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Home is where the anguish is

THE ASIAN AGE. | MIHIR REBELLO
Published : Dec 9, 2018, 12:34 am IST
Updated : Dec 9, 2018, 12:34 am IST

Even drama in cinematography can be used wisely, and that is exactly what we see in Homecoming, an Amazon Studios production.

Julia Roberts brings her vast body of work to shine with this series.
 Julia Roberts brings her vast body of work to shine with this series.

Homecoming
STAR RATING:  4.5/5 (knocked off half a point because I have my reservations on the studio biggies pushing for ‘the drag’).
MUST-WATCH: I have assured you earlier that you’ll watch it and I will reassure you now that you have no choice in the matter.

Even drama in cinematography can be used wisely, and that is exactly what we see in Homecoming, an Amazon Studios production. In this instance, the creators (Micah Bloomberg, Eli Horowitz and Sam Esmail) have chosen to include just enough of it to give structure to the plot. Sam Esmail in particular (creator of Mr Robot) shows us just how versatile he can be with his plotlines, all the while exuding golden prowess as a director. And as if that were not enough, it stars Julia Roberts at her naturally talented best and Bobby Carnavale bringing his A-game to the screen. It’s about time more filmmakers give the viewers what they can be comfortable enough with not to have to stretch the imagination to the point where they aren’t in control of the experience anymore, but more on this later.

The series begins with an introduction to a rehabilitation centre for ‘traumatised’ war vets — the quotes because it’s uncertain at the moment (season 1, Episode 10). But there’s more to the situation than that. There’s an experiment being conducted by a privately funded organisation in which these vets (and some of the employees) are unwitting testing subjects. When Heidi Bergman (Julia Roberts) in the future — yes, many chronological jumps — is beginning to wonder why she can’t recall her time at the facility where the experiments are being conducted. She just about remembers that she was there. OK. That’s it for the plot. You’re going to have to watch it and see for yourself. You’ll watch it. I know.

The most prominent feature of the series is its extreme watchability, which is sublime to the point of going through at least five episodes without having realised it. This is in part due to the 25 minute run-time of each episode (as opposed to the current trend of 50 to 55 minute-long ones in most other TV shows). In my books, this gives it points. More people will consider launching into it or at least wanting to wet their feet. But that’s ok, as before you knowit, you’ve unwittingly launched into it anyway. In my opinion, that’s a better route for filmmakers to traverse to take a viewer’s control away.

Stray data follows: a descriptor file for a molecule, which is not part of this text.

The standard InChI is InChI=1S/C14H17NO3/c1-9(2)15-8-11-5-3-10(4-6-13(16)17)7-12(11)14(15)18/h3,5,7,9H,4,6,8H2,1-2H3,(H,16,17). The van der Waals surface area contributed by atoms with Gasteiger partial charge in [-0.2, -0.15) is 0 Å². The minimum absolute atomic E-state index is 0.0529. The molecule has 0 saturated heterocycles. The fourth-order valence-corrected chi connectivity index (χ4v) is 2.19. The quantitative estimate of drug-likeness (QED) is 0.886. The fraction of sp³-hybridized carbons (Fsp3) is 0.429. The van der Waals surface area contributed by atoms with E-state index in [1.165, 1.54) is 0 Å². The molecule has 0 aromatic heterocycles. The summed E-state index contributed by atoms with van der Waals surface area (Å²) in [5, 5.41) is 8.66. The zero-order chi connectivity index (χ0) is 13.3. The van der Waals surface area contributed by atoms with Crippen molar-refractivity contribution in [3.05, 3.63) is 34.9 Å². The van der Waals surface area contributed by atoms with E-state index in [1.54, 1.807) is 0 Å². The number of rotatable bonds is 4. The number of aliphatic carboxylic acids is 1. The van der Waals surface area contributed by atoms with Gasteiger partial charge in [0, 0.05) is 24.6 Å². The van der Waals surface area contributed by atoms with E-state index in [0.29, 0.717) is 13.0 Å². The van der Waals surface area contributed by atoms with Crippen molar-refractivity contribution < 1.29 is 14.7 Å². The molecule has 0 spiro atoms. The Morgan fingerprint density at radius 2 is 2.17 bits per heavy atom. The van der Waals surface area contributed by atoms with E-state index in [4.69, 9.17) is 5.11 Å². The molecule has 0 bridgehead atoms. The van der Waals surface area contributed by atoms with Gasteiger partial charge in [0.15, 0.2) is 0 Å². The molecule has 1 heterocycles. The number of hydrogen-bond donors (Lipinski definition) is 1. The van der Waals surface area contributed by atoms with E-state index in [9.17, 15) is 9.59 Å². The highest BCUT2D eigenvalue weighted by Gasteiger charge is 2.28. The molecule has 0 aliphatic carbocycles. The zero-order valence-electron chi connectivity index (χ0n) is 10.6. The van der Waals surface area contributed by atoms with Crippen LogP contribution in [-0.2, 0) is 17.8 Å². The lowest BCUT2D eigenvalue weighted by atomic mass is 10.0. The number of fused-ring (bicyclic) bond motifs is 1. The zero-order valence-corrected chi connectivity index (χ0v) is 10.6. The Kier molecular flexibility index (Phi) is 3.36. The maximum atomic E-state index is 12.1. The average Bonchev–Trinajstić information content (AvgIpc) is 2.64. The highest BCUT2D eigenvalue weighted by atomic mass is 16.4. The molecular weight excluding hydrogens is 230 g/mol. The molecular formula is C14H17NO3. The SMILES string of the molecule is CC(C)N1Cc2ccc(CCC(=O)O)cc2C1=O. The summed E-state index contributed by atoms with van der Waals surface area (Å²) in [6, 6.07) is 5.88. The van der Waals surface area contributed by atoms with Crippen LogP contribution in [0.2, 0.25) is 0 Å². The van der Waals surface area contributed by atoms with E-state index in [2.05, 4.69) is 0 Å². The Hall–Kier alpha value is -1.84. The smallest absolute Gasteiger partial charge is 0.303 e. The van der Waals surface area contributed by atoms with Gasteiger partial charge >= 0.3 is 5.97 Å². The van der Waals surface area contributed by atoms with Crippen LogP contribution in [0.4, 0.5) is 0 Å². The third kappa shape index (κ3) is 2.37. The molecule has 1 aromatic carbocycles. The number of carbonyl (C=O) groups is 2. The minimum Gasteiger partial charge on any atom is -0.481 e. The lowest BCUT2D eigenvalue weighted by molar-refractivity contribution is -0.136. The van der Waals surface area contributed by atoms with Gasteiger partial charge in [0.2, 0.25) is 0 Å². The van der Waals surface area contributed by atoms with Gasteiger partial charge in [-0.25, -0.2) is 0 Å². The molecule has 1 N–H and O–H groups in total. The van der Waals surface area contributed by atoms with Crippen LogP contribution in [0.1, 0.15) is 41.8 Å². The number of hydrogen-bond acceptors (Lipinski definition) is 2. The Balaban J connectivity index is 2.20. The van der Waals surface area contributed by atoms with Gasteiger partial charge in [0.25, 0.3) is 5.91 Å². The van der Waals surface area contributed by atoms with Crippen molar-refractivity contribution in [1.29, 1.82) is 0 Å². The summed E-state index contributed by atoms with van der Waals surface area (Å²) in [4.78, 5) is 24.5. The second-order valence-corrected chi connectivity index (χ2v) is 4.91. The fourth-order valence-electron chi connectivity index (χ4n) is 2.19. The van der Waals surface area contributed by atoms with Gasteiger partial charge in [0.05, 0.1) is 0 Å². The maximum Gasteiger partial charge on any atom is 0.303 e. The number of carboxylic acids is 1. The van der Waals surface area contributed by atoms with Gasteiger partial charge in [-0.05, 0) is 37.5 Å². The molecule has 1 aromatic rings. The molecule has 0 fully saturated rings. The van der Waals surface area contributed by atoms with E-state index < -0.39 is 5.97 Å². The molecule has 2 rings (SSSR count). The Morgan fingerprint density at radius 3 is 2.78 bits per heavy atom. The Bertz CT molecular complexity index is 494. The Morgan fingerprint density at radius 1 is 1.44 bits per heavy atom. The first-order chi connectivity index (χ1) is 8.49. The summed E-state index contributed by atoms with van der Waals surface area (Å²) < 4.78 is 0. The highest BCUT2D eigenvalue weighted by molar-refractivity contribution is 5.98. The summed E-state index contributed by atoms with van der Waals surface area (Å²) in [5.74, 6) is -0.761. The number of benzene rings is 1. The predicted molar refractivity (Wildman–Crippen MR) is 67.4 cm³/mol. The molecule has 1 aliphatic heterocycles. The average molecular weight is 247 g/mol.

I’ve never been a huge Julia Roberts fan myself, actually. She’s always been this talented actress who somehow never shone. Homecoming changed that for me. It’s almost as if all her achievements over the decades have culminated in this perfect showcase for immense talent and ethereal beauty. I mean, this woman refuses to age!

Now, I know many of you are still squirming about the chronological jumps. Don’t worry too much. It’s not one of those with the baffling back and forths. It’s just right. They really knocked it out of the park this time. If true form were to be maintained, without the temptation to stretch the ultimate goal here, three to four seasons is what my best estimates would indicate for the show’s future. But if new layers of plot are introduced, dragging unnecessary drama into the picture along with it, seven to eight seasons is what I foresee. Let’s hope this isn’t the case though, because way too many series have already been soured by random twists, characters and plot shifts which seem to be thrown in just to get more airtime. This will ensure that the story is mutilated and dragged through the gutter by sheer aimlessness and inevitable anticlimactic endings.

— The writer is a coffee roaster, vaping enthusiast, cinema buff and seeker of unique stories.

Tags: julia roberts, homecoming